Saturday 16 December 2017

Film Review: A Separation * * * *

(Club, IFI)

Marital strife makes a sympathetic drama
Marital strife makes a sympathetic drama
Marital strife makes a sympathetic drama

A sombre, moody, pleasingly complex drama from Iranian director Asghar Farhadi, A Separation uses the marital problems of a middle-class Tehran couple as the starting point for a much wider debate.

As the film opens, Nader (Peyman Moaadi) and Simin (Leila Hatami) have come before a magistrate to air their marital differences. Sick of life in Iran and looking for a better future abroad, Simin wanted to leave the country, but Nader is having none of it.

He cares for his elderly father, who lives with them and suffers so severely with Alzheimer's that he's a constant danger to himself. The strain of this has got to Simin, who fears for the well-being of their teenage daughter Termeh (Sarina Farhadi). But Nader is inflexible, and the couple have reached an impasse that has no solution other than separation.

When Simin leaves the house, Nader hires a local woman called Razieh (Sareh Bayat) to look after his father during the day. But Razieh is an unwitting agent of chaos, and after a tragic misunderstanding involving a push on the stairs of Simin's apartment building, Razieh loses her baby and her volatile husband enters the frame.

Hodjat (Shahab Hosseini) is a desperate man, mired in self-pity: he resents Nader's comparative wealth, and is desperate to find a scapegoat for his persistent bad luck. Accusing Nader of his unborn child's murder, he sets in train a messy court case that reveals more than he ever intended.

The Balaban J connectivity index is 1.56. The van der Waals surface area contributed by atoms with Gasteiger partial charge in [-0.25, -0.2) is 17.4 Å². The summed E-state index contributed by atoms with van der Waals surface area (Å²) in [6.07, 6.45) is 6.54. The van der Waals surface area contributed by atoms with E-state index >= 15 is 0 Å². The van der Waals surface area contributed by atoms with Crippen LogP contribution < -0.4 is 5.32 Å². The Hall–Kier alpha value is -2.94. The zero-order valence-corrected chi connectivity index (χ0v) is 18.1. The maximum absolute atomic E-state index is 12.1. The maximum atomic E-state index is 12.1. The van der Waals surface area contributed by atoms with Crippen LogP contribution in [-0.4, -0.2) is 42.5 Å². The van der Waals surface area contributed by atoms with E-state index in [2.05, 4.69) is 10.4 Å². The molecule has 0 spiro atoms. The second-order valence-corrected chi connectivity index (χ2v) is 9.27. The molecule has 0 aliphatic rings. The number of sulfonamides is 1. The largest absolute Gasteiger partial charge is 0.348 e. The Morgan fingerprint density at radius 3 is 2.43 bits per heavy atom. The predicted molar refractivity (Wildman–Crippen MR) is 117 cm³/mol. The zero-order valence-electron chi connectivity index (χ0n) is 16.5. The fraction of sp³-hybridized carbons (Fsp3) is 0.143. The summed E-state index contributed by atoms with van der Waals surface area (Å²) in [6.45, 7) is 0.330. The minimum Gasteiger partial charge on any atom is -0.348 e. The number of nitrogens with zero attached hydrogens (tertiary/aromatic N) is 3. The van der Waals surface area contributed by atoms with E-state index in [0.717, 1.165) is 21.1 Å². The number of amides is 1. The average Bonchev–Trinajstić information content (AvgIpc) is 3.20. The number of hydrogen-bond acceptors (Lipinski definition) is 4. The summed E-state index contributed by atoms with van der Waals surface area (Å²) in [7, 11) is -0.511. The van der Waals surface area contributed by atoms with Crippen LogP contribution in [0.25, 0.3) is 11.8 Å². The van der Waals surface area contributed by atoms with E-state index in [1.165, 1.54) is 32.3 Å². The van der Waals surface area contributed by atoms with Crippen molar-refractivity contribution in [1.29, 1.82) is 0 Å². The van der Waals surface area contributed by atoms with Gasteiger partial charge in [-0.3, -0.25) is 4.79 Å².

Hodjat is something of a zealot: the Koran is his constant companion, and he uses it to justify his every irrational whim.

Simin and Nader are far more urbane, even vaguely agnostic, and Farhadi very subtly teases out the struggle within Iranian society between dogmatic fundamentalism and a more complex, forgiving, pluralist approach.

A Separation also examines the disastrous mixing of justice and religion, and how mutually toxic blind faith and law-making are. At one point, when Razieh and Nader argue, she finishes the discussion by shaking an angry finger at heaven and pronouncing that "God is not happy". How can you deal rationally with that kind of stance?

But the director does more than merely discuss Iranian civics: his film is full of real, rounded characters, all of whom are deserving of some sympathy.

Simin, for instance, wants the best for her daughter; Nader initially seems intransigent, until you realise he hasn't the heart to abandon his poor, muddled father. Even Hodjat could claim he's only trying to fight for his family. But with those who claim to speak for God, compromise is rarely possible.

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